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American Airlines settles $22.1 million fine for false mail delivery reports

The Justice Department said the settlement stems from allegations that the airline falsely reported times it transferred U.S. mail to foreign postal services.

The U.S. Justice Department said American Airlines (NASDAQ: AAL) has agreed to pay a $22.1 million civil penalty to resolve allegations that it falsely reported the times it transferred U.S. mail to foreign postal services.

The Fort Worth, Texas-based airline’s failure to report accurate transfer times of U.S. mail violated the False Claims Act.

The U.S. Postal Service (USPS) contracted American to gather containers of mail from six locations around the country, as well as at various Defense and State department facilities abroad, and then deliver them to numerous international and domestic destinations.

Under the terms of the contracts, American receives payment upon submitting electronic scans of the mail containers to USPS. These electronic scans report to USPS the actual time the mail was delivered to its destination. USPS contracts specify the penalties for mail that is delivered late or to the wrong location.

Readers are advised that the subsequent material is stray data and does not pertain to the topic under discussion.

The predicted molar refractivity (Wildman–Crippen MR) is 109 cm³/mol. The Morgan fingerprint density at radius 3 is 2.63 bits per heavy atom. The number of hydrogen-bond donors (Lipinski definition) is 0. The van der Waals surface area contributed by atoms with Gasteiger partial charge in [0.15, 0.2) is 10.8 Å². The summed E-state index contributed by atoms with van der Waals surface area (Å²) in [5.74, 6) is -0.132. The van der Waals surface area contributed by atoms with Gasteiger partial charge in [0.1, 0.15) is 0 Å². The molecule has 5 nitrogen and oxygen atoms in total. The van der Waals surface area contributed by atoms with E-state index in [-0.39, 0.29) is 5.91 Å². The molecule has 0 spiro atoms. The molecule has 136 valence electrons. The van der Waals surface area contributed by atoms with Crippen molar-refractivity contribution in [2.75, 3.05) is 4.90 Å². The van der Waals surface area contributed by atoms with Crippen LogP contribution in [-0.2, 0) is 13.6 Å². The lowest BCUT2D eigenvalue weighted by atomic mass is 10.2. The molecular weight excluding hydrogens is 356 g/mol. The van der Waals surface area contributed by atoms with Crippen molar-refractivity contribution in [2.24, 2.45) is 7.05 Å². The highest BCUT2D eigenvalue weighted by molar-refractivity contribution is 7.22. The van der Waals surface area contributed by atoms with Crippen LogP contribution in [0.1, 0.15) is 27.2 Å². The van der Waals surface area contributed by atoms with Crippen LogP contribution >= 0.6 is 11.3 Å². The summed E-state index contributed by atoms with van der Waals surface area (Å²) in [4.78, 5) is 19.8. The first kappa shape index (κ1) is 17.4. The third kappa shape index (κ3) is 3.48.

The investigation was conducted by the Justice Department Civil Division’s Commercial Litigation Branch and the USPS inspector general and general counsel offices.

“The Office of Inspector General supports the Postal Service by aggressively investigating allegations of contractual noncompliance within the mail delivery process, including the falsification of delivery information,” said Scott Pierce, special agent in charge for the USPS Office of Inspector General, in a statement.

“American is pleased that a settlement agreement was reached in this civil matter concerning problems with how we reported delivery times to the U.S. Postal Service,” the airline said in a statement provided to American Shipper. “The allegations focused on conduct that was remedied years ago, and we have invested in new equipment and procedures to ensure that we are in full compliance with our commitments.”

Chris Gillis

Located in the Washington, D.C. area, Chris Gillis primarily reports on regulatory and legislative topics that impact cross-border trade. He joined American Shipper in 1994, shortly after graduating from Mount St. Mary’s College in Emmitsburg, Md., with a degree in international business and economics.